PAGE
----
Rethinking BANT: How to better define a qualified lead

Part one of a three-part blog Four commonly accepted parameters are almost universally used to define a qualified lead.  The folks at IBM are widely credited for the development of an acronym for those parameters – BANT (Budget, Authority, Need and Timeframe).

More formally, the acronym is applied as follows:

  • Is there a Budget allocated for a solution (and is it sufficient for your solution)?
  • Has the Authority for the purchasing process been identified (and are you in touch)?
  • Is the Need for a solution well defined (and does it match your capabilities)?
  • What is the Timeframe for purchasing and implementing a solution?  Is it in the next six months, 12 months, or over a year?

Many companies use this paradigm as the heart of their lead scoring process.  It helps them decide how and where to focus their resources to bring revenue into the pipeline.  So it’s important to confirm that the BANT approach is both valid and sufficient to meet that need.

I plan on exploring these issues in detail in this three-part blog.  You can think of it as my three-part BANT rant, starting with this segment as an overview.

From my vantage point, there are two obvious problems with BANT.  First and foremost, it is seller-centric.  And, as every successful sales person with experience knows, it’s never about you (the seller), it’s ALWAYS about them (the prospect).

If you fail to look at the relationship from the prospect’s (buyer’s) perspective, the likelihood of making a sale is diminished – unless, of course, your offering is so far superior to the competition that the decision is a no-brainer.  But if that were the case, then your closing ratio would be very close to 100%!  Correct?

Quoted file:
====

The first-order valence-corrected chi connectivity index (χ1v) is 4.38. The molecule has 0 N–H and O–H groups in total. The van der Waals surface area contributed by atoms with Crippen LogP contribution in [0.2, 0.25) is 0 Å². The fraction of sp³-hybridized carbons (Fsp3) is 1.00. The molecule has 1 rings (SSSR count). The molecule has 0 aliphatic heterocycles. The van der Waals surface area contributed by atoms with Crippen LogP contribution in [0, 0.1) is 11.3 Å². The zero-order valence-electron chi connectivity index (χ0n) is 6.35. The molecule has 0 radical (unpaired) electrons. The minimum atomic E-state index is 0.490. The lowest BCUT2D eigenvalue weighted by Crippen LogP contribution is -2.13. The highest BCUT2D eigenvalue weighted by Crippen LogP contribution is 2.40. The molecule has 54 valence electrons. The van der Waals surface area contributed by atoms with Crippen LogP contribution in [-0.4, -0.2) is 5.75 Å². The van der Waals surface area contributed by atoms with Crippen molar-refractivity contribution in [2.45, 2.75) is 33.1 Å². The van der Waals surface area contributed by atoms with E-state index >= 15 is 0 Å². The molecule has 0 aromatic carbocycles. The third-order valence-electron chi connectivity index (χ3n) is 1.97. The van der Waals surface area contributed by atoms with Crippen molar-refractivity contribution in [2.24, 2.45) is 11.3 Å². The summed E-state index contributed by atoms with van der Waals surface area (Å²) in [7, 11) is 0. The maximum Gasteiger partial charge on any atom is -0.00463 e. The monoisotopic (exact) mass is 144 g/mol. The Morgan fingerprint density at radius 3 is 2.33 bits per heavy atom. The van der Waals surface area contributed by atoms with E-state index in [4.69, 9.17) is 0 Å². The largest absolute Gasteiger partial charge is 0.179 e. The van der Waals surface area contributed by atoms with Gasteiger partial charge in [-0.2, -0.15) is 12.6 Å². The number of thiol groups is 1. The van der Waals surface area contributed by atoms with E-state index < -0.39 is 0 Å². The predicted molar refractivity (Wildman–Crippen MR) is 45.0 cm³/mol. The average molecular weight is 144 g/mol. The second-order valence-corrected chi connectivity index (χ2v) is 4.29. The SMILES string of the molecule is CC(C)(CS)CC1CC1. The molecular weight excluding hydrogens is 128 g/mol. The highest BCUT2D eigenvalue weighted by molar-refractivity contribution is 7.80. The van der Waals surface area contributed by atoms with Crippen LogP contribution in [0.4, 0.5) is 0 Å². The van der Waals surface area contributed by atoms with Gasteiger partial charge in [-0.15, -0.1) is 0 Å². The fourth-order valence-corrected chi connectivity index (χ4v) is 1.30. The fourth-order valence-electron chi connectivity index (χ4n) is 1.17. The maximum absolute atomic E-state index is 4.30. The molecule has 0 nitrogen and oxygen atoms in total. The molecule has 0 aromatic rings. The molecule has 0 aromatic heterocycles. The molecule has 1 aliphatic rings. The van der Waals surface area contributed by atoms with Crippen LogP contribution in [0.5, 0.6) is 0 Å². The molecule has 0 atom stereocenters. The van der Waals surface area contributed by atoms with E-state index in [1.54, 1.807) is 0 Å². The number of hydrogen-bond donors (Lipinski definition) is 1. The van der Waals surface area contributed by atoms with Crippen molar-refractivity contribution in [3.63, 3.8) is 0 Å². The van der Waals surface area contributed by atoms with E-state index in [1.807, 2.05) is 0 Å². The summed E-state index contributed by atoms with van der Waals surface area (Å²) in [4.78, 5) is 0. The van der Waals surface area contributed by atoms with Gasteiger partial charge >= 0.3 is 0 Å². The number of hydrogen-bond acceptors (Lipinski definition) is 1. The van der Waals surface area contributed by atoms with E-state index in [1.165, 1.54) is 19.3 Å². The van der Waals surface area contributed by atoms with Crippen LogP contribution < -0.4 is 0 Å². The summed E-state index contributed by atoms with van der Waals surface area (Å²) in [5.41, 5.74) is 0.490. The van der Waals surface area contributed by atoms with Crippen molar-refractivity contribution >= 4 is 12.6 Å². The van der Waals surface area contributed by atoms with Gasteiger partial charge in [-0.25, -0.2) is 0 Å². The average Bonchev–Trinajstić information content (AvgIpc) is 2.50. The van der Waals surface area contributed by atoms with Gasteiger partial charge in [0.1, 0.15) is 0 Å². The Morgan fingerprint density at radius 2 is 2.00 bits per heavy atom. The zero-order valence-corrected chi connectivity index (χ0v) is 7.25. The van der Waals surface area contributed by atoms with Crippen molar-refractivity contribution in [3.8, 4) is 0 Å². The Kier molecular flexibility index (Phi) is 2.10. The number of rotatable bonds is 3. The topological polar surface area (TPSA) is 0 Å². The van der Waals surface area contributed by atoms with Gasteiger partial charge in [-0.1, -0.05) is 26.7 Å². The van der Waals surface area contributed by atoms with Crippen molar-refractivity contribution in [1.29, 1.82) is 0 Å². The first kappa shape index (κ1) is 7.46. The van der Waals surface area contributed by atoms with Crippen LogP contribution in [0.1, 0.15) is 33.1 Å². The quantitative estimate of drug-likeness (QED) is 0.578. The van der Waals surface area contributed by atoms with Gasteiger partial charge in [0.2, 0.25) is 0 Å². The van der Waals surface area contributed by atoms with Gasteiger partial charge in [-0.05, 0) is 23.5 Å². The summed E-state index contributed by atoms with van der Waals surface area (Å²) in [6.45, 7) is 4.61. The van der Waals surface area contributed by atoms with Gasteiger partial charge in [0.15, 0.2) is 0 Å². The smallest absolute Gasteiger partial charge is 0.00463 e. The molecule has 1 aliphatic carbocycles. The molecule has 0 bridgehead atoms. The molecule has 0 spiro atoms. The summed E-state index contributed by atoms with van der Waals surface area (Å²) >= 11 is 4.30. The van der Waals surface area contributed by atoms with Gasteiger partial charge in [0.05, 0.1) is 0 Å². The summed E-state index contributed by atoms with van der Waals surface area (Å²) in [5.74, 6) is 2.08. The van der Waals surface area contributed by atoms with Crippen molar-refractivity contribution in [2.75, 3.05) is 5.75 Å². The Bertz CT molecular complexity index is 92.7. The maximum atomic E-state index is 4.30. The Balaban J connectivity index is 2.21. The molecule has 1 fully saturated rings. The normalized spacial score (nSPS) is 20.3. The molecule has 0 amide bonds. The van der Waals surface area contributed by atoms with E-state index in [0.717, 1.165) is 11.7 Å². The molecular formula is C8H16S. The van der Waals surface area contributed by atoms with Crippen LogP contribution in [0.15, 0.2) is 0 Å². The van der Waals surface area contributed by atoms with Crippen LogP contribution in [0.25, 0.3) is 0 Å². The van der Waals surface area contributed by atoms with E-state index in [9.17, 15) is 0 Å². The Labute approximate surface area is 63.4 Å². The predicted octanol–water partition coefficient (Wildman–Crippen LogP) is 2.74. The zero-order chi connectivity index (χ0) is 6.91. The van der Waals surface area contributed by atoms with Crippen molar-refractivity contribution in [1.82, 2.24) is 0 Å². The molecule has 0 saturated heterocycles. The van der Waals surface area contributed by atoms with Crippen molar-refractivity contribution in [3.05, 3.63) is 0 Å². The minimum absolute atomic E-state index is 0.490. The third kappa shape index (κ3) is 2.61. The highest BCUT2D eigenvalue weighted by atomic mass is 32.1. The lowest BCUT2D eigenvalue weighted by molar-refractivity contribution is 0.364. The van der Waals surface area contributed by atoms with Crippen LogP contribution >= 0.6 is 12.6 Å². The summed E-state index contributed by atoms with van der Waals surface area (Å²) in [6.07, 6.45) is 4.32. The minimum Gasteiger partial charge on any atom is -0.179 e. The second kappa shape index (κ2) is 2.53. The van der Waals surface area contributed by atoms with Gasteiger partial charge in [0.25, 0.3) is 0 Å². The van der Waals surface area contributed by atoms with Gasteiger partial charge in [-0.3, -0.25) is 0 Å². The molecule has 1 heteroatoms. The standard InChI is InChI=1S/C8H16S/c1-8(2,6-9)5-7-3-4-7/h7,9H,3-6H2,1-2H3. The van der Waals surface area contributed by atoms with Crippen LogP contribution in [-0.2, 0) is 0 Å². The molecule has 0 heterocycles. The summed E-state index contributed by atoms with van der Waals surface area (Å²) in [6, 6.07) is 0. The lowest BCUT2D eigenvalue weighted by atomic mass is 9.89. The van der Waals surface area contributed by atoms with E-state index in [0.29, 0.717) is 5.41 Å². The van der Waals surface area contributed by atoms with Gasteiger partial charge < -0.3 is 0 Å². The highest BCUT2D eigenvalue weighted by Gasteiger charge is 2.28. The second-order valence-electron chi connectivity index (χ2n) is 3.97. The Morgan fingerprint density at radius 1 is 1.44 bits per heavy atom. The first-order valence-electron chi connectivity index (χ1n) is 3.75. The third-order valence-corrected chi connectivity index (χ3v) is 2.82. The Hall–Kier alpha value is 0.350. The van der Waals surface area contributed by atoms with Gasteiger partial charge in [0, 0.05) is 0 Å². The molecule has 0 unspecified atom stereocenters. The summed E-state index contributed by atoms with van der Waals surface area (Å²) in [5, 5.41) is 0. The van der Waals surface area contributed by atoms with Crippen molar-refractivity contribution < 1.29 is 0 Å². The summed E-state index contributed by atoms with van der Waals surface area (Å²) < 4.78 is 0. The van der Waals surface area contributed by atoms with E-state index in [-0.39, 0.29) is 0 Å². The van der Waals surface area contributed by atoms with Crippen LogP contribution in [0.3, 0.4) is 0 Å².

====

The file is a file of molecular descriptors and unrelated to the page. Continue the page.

The second problem is that this seller vs. prospect perspective pushes BANT off the mark.  You do need money, a decision-making process, a need and (assuming it’s important), a time frame for making a decision and implementing a solution.  But the BANT parameters themselves are only tangential to what’s truly important in selling.  And, as a whole, while these parameters are arguably necessary, by themselves they are not sufficient as qualifying criteria.  They lack essential characteristics that are, perhaps, even more important than those four.

Let me offer one simple example as “food for thought” (sorry in advance for this).

Food is a universal need for all living things.  No argument there, I presume.  We can survive without food for a reasonably long time; maybe even weeks.  But, without food, we will end up just a dead as we would without oxygen.  There’s the “N” in BANT.

So let’s consider this scenario:

You’re walking down a busy city street around lunchtime.  You’re hungry, but you’re also on your way to a very important meeting with a new client or a hot prospect.  You’ve got plenty of money in your pocket and a budget reserved for lunch (there’s the “B”) and you need to make a decision (you are obviously the “A”) as to whether or not to stop to eat before the meeting.  You’ve got 30 minutes until your meeting starts and you’re five minutes away from the location, so time is more than sufficient (“T”).

You pass a multitude of restaurants and street vendors along the way.  How can the owner of a food establishment predict how likely you are to stop and eat?  And, what, if anything, can the proprietor do to get you to eat at his or her establishment?  (By the way, this example would be just a valid if there were only one food source along the route – and it was your favorite.)

If you think about this dilemma from the perspective of the proprietor as well as your own, you’ll begin to understand the case I plan to make over the next two weeks.  I plan to focus more directly on why I think BANT is only part of the story and, specifically, what those shortcomings are.  And then, I’ll explore ways to add value to BANT so that you are more aligned with the buyer’s perspective.

Finally, I’ll offer an alternative viewpoint on how to better define a qualified lead – identifying the factors that are both necessary and sufficient – and one that should enable sales people to focus their energy on opportunities with greater potential for success.

 

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